Monday, June 29, 2015

Mappy Monday: Map of Virginia and Maryland

A Map of Virginia and Maryland. Francis Lamb. The Theatre of the Empire of Great Britain, 1676. Huntingfield Collection, MSA SC 1399-1-197. Image from the Maryland State Archives, Charts and Maps Used by the Early Settlers of Maryland.

This map, which has been made available by the Maryland State Archives, depicts colonial Virginia and Maryland during the 1600s. Some of my ancestors lived in Maryland and Virginia during this time period.

Sunday, June 28, 2015

52 Ancestors: Week 26 "Halfway": Annie Cox

The theme for Week 26 of the 52 Ancestors Challenge is "Halfway." I have chosen to write about Annie Cox because she was my great-great-grandmother Sarah Claire "Sadie" Dyer's half-sister, and because her life was short (actually, less than half the length that she could have lived).

Annie was born about 1872 in Tennessee (probably Nashville, since that is where her family lived). She was the first child that my 3rd-great-grandmother Mary had with her second husband John Cox. Annie lost her father when she was about six years old; John Cox died in 1878. In 1880, Mary Cox headed the household. Annie was then known as Nannie. She and her older half-brother Mike Dyer were attending school.

1880 United States census, Nashville, Davidson County, Tennessee, population schedule, enumeration district 43, page no. 38. Ancestry.com and The Church of Jesus Christ of Latter-day Saints. 1880 United States Federal Census [database on-line]. Provo, UT, USA: Ancestry.com Operations Inc, 2010.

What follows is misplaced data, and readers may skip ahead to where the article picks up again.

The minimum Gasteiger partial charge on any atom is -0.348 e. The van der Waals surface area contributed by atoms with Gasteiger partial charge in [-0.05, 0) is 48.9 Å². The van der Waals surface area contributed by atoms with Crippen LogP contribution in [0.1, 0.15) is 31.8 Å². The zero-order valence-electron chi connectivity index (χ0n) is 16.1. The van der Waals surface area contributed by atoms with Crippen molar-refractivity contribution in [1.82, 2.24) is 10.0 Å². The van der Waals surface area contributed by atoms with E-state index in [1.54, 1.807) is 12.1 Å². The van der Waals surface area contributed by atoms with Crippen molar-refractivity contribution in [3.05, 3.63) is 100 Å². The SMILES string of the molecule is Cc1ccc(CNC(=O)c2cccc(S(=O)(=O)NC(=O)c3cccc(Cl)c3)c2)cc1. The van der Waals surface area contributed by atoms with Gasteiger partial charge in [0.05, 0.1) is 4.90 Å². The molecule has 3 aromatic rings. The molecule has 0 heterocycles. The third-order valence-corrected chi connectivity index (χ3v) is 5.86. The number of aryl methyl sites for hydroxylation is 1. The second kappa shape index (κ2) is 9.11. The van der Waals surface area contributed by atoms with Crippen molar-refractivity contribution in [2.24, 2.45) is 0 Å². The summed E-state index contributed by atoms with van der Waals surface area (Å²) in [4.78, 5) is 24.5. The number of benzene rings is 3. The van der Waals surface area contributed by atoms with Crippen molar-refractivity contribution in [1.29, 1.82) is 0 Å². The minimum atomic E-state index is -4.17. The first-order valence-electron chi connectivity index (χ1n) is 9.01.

The 1895-1897 Nashville city directories list Annie as an operator working at 180 N. College. While researching my Tarkington relatives (on another line), I learned that this was the Cumberland Telephone & Telegraph Co. Annie and my other relatives were telephone operators. Annie lived in the household of her mother, who was a grocer. They were listed at a different address in each directory.

Nashville City Directory, vol. 31, 1895. Joel Davis, comp. Nashville: Marshall & Bruce. Ancestry.com. U.S. City Directories, 1821-1989 [database on-line]. Provo, UT, USA: Ancestry.com Operations, Inc., 2011.

Nashville City Directory, vol. 32, 1896. Joel Davis, comp. Nashville: Marshall & Bruce. Ancestry.com. U.S. City Directories, 1821-1989 [database on-line]. Provo, UT, USA: Ancestry.com Operations, Inc., 2011.

Nashville City Directory, vol. 33, 1897. Joel Davis, comp. Nashville: Marshall & Bruce. Ancestry.com. U.S. City Directories, 1821-1989 [database on-line]. Provo, UT, USA: Ancestry.com Operations, Inc., 2011. 

Annie lost two siblings during this time. Her older half-brother Michael J. Dyer died of congestion of the brain on 24 December 1895, and her younger brother William Cox died from abscess of the lungs on 2 March 1896.

Annie died in Nashville, Tennessee on 19 July 1898. She was only 26 years old. Her cause of death was pulmonary tuberculosis. Her funeral was held at the Cathedral of Nashville (now St. Mary's Catholic Church). She was buried in Calvary Cemetery,  Section 10, Lot 3, Space 11 on 20 July 1898.

My great-great-grandmother Sadie (Dyer) Gatlin's daughter Anna Elizabeth Gatlin may have been named after Annie (whose given name was probably Anna.)

Annie Cox death record. Ancestry.com. Tennessee, City Death Records, 1872-1923 [database on-line]. Provo, UT, USA: Ancestry.com Operations, Inc., 2012. Original data: Tennessee City Death Records Nashville, Knoxville, Chattanooga, Memphis 1848-1907. Nashville, Tennessee: Tennessee State Library and Archives.

Annie Cox death record (2nd half of page.) Ancestry.com. Tennessee, City Death Records, 1872-1923 [database on-line]. Provo, UT, USA: Ancestry.com Operations, Inc., 2012. Original data: Tennessee City Death Records Nashville, Knoxville, Chattanooga, Memphis 1848-1907. Nashville, Tennessee: Tennessee State Library and Archives.

 Nashville Banner, 20 July 1898, page 7